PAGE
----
We hypothesized that shed Flo11p, which resembles mucin glycoproteins of higher organisms , may coat cells and surfaces and play a role in cellular lubrication. Yeast cells adhere to plastic surfaces in a Flo11p-dependent manner . Pretreatment of plastic surfaces with purified shed Flo11p (Fig. S2) reduced the adherence of cells to plastic (Fig. 1D). Because binding of cells to surfaces requires Flo11p , shed Flo11p may compete with cell-associated Flo11p to prevent cellular adherence.
Many species of microorganisms congregate in multicellular communities called biofilms or microbial mats, in which cells adhere to surfaces and each other to form interconnected, multi-dimensional specialized structures [17, 18]. Budding yeast forms mats on semisolid surfaces, a foraging response in which cells expand colonially in a Flo11p-dependent manner through an unknown mechanism . We tested whether Flo11p shedding influenced mat expansion. Immunoblots of mats grown on filters atop semisolid agar media showed that Flo11p-HA is shed from mats (Fig. 2A), in comparison to a control protein (Fig. 2A, Sho1p-HA). Flo11p was shed in a non-uniform pattern, providing a unique view into the complexity of these communities (Fig. S3). Mats that shed Flo11p abundantly (GPIΔ, Fig. 2B and Fig. 4E, see below) showed enhanced expansion compared to wild-type and flo11Δ mutant mats (Fig. 2C). This effect was subtle and might indicate that a combination of shed and cell-associated Flo11p is required for optimal expansion. Mats that had reduced Flo11p shedding (GAL-FLO11, Fig. 2B) expanded poorly (Fig. 2C), more so than mats lacking Flo11p entirely (flo11Δ, Fig. 2C). The expansion defect was specific to this condition and did not result from a general growth defect of the GAL-FLO11 strain (e.g see Fig. 2D).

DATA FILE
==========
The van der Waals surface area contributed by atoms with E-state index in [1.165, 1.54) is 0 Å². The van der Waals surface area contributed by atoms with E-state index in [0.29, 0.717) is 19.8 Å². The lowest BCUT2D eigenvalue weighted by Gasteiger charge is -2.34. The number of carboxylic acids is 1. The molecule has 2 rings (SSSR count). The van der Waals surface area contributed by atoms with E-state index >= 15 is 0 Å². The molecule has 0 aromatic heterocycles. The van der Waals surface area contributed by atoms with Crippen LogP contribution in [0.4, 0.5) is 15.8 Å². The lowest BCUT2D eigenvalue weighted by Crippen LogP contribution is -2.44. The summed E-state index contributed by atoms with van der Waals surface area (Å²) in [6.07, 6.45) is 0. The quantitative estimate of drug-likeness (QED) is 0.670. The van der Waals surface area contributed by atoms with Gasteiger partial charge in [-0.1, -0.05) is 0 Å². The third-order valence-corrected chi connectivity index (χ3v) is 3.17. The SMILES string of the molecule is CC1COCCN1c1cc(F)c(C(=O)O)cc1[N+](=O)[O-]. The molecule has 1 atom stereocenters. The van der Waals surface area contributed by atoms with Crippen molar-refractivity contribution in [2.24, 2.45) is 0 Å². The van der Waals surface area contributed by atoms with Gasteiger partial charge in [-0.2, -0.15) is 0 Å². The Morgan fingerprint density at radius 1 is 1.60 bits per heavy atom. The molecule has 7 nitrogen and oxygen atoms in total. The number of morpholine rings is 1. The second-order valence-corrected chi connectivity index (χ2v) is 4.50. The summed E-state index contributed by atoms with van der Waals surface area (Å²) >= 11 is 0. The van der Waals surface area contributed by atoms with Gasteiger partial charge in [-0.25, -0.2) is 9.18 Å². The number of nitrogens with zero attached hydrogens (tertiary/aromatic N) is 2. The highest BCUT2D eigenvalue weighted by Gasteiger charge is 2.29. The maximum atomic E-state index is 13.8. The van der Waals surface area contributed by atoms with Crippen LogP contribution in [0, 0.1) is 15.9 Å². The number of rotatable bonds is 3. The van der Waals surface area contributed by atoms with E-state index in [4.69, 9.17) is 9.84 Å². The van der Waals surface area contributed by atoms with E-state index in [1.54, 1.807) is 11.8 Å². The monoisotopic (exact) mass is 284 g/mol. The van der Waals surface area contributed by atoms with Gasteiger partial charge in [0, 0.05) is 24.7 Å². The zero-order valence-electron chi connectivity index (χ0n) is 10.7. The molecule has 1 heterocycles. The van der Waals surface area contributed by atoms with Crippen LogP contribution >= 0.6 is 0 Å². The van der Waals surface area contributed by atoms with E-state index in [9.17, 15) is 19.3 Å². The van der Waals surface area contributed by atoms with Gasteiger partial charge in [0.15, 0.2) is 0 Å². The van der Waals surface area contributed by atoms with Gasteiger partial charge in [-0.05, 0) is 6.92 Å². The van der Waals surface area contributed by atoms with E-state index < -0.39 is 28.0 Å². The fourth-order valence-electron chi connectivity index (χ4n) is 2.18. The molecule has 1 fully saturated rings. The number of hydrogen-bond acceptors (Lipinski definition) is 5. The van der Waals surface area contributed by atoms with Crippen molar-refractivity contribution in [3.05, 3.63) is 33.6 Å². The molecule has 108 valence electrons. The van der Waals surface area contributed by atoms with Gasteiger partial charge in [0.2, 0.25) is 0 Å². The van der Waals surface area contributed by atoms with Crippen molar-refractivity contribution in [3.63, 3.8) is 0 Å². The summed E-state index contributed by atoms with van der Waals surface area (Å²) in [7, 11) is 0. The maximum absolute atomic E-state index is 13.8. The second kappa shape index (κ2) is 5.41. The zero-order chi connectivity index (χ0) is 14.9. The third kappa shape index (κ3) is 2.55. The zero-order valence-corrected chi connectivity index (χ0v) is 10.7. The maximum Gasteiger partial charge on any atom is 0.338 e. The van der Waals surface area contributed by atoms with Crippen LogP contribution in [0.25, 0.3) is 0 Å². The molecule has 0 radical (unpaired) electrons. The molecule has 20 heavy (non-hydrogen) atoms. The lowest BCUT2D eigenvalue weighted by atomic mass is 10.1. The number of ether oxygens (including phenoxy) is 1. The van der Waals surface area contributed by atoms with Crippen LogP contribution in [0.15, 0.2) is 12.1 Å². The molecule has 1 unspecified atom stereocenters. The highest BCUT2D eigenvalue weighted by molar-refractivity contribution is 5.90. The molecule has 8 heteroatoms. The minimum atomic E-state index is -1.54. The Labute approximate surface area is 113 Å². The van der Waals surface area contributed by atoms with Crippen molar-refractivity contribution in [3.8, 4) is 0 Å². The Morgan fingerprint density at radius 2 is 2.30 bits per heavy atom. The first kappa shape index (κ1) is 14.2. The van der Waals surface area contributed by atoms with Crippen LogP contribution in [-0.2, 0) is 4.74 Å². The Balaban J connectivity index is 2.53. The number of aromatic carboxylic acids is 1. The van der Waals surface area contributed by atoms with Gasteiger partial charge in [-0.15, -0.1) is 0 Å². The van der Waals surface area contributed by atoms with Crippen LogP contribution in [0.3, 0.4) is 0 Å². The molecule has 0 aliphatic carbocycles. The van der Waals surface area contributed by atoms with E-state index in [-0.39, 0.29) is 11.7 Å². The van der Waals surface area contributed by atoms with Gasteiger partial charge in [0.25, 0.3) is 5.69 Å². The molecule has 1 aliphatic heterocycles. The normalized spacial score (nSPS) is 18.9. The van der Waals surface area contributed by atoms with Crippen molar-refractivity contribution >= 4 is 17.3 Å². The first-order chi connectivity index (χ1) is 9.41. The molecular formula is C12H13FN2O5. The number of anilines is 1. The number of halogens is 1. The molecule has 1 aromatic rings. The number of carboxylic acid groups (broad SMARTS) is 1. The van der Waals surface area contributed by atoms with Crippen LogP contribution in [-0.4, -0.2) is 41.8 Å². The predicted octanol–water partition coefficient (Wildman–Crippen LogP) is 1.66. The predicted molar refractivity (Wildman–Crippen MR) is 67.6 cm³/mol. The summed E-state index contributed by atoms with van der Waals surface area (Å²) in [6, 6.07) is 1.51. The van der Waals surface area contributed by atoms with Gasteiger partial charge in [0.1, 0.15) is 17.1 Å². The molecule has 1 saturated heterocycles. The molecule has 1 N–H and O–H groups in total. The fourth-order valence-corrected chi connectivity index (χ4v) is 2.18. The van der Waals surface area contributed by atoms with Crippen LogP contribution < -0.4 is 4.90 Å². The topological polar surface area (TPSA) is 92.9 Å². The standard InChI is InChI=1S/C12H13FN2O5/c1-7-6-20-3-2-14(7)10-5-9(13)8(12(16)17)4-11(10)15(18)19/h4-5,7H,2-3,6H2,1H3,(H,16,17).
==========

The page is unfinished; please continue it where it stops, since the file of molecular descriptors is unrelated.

Flo11p is also required for a distinct foraging response called filamentous/invasive/pseudohyphal growth, in which cells remain connected to each other in branched filaments that can invade into substrates [1–3]. Flo11p is thought to mediate the adhesive contacts between cells to promote filament formation. As expected, the reduction in cell-associated Flo11p (GPIΔ) resulted in an agar invasion defect that was comparable to the flo11Δ mutant (Fig. 2D). Increasing the levels of cell-associated Flo11p maximized agar invasion (GAL-FLO11, Fig 2D). Mat expansion and invasive growth were quantified in strains with altered Flo11p shedding. Direct comparison showed that reducing Flo11p shedding maximized invasive growth at the cost of expansion (Fig. 2E, GAL-FLO11 red and green data points). Increasing Flo11p shedding promoted expansion at the expense of invasive growth (Fig. 2E, GPIΔ red and green data points). Wild-type cells with intermediate levels of shedding had intermediate expansion and invasive growth (Fig. 2E). These data suggest that wild-type cells maintain an overall balance in Flo11p adherence, such that different foraging responses are optimized but not maximized. Recalibration of Flo11p-mediated adherence through changes in shedding, transcriptional regulation, and epigenetic mechanisms may alter that balance to differentially promote specific responses in different environments that cells may encounter.